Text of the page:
Yet it holds practically no relation in terms of origin and traits/characteristics with it... 🙄

The only reason it was invented in the first place because schizophrenia was the closest thing psychologists could put it to at the time, having no searate diagnosis for autism.

*

Izzy, you have to bear in mind that psychology is still a new field of science. It still needs to do a lot of growing to develop into a truly reliable and comprehensive, accurate scientific field.

Only 60 years ago many psychologists were still secretly convinced that mental illnesses were caused by gazing at the moon for too long -- and I'm not even kidding! Hence the ableist term "lunatic" ("moonstruck").

(In fact the word "lunatic" was only removed from US federal laws in 2012!)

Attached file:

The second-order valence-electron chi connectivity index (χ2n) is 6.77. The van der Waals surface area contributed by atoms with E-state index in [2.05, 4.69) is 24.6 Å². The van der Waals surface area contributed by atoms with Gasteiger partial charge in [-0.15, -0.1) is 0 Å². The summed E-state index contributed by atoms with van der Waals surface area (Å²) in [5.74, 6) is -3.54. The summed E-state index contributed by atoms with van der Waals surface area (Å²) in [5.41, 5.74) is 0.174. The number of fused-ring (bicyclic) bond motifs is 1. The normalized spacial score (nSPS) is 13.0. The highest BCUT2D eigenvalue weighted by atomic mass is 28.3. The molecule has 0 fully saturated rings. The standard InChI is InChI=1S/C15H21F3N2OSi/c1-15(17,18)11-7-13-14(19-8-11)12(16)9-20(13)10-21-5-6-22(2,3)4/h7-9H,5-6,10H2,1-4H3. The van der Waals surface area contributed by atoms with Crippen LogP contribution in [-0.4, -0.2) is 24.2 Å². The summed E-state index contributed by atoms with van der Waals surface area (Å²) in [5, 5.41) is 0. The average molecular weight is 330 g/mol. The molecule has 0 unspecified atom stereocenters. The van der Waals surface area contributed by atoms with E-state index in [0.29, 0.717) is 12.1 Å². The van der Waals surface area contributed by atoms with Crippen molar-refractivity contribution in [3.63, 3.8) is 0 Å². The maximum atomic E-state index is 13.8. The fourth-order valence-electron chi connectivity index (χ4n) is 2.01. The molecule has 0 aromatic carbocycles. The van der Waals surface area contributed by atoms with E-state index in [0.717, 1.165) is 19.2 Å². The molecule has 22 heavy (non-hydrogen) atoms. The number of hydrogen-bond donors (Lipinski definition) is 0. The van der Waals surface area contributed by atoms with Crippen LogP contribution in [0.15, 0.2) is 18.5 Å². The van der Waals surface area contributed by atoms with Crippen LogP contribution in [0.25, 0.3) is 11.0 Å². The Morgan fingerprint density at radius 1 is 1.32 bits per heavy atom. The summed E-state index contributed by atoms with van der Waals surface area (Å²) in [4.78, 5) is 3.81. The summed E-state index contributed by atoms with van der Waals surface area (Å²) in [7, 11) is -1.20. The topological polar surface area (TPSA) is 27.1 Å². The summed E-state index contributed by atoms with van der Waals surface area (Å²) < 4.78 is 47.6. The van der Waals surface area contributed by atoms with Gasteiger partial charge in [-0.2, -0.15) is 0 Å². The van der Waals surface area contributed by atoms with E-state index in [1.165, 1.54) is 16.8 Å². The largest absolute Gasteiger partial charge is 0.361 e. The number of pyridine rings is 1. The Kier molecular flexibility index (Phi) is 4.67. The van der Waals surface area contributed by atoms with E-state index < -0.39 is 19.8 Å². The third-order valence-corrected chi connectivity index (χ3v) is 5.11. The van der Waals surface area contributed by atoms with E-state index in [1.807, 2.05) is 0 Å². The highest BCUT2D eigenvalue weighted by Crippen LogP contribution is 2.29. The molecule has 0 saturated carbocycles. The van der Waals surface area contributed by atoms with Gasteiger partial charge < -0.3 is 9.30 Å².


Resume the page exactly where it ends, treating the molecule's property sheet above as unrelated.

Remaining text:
So feel free to look at what's written in psychology with a scrutinous eye, and not take it as clear and undeniable fact -- because it really isn't. It's still a very vague attempt at describing the complexities of the human condition.

23:58:27
@kenoiyan:matrix.org@kenoiyan:matrix.org * Izzy, you have to bear in mind that psychology is still a new field of science. It still needs to do a lot of growing to develop into a truly reliable and comprehensive, accurate scientific field. Only 60 years ago many psychologists were still secretly convinced that mental illnesses were caused by gazing at the moon for too long -- and I'm not even kidding! Hence the ableist term "lunatic" ("moonstruck"). (In fact the word "lunatic" was only removed from US federal laws in 2012!) So feel free to look at what's written in psychology with a scrutinous eye, and to not take it as clear and undeniable fact -- because it really isn't. It's still a very vague (and ableist) attempt at describing the complexities of the human condition.23:59:06